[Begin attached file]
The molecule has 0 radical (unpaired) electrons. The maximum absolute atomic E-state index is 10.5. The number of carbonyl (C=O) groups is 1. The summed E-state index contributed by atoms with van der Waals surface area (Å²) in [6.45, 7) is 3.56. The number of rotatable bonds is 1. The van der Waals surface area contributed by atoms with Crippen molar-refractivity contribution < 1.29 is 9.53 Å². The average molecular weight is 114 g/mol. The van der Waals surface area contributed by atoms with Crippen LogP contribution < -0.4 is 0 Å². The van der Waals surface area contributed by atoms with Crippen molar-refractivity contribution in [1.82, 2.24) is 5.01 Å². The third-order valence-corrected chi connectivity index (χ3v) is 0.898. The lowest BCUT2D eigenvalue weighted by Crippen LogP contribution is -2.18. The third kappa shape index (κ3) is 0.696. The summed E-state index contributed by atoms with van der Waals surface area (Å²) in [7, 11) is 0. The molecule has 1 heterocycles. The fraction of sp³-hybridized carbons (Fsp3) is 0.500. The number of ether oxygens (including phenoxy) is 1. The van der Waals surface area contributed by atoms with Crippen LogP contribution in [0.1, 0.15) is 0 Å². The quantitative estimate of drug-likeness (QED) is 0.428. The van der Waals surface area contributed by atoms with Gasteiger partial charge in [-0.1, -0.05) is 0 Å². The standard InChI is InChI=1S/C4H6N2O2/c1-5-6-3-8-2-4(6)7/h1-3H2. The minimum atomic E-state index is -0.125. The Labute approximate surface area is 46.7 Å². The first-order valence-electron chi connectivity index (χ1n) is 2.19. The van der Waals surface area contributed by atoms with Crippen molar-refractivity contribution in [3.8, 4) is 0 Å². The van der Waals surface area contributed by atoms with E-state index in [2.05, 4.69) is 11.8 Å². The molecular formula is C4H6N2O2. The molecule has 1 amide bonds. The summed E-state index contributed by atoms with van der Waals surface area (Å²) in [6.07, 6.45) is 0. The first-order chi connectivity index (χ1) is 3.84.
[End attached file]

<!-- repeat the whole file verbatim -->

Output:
The molecule has 0 radical (unpaired) electrons. The maximum absolute atomic E-state index is 10.5. The number of carbonyl (C=O) groups is 1. The summed E-state index contributed by atoms with van der Waals surface area (Å²) in [6.45, 7) is 3.56. The number of rotatable bonds is 1. The van der Waals surface area contributed by atoms with Crippen molar-refractivity contribution < 1.29 is 9.53 Å². The average molecular weight is 114 g/mol. The van der Waals surface area contributed by atoms with Crippen LogP contribution < -0.4 is 0 Å². The van der Waals surface area contributed by atoms with Crippen molar-refractivity contribution in [1.82, 2.24) is 5.01 Å². The third-order valence-corrected chi connectivity index (χ3v) is 0.898. The lowest BCUT2D eigenvalue weighted by Crippen LogP contribution is -2.18. The third kappa shape index (κ3) is 0.696. The summed E-state index contributed by atoms with van der Waals surface area (Å²) in [7, 11) is 0. The molecule has 1 heterocycles. The fraction of sp³-hybridized carbons (Fsp3) is 0.500. The number of ether oxygens (including phenoxy) is 1. The van der Waals surface area contributed by atoms with Crippen LogP contribution in [0.1, 0.15) is 0 Å². The quantitative estimate of drug-likeness (QED) is 0.428. The van der Waals surface area contributed by atoms with Gasteiger partial charge in [-0.1, -0.05) is 0 Å². The standard InChI is InChI=1S/C4H6N2O2/c1-5-6-3-8-2-4(6)7/h1-3H2. The minimum atomic E-state index is -0.125. The Labute approximate surface area is 46.7 Å². The first-order valence-electron chi connectivity index (χ1n) is 2.19. The van der Waals surface area contributed by atoms with Crippen molar-refractivity contribution in [3.8, 4) is 0 Å². The van der Waals surface area contributed by atoms with E-state index in [2.05, 4.69) is 11.8 Å². The molecular formula is C4H6N2O2. The molecule has 1 amide bonds. The summed E-state index contributed by atoms with van der Waals surface area (Å²) in [6.07, 6.45) is 0. The first-order chi connectivity index (χ1) is 3.84.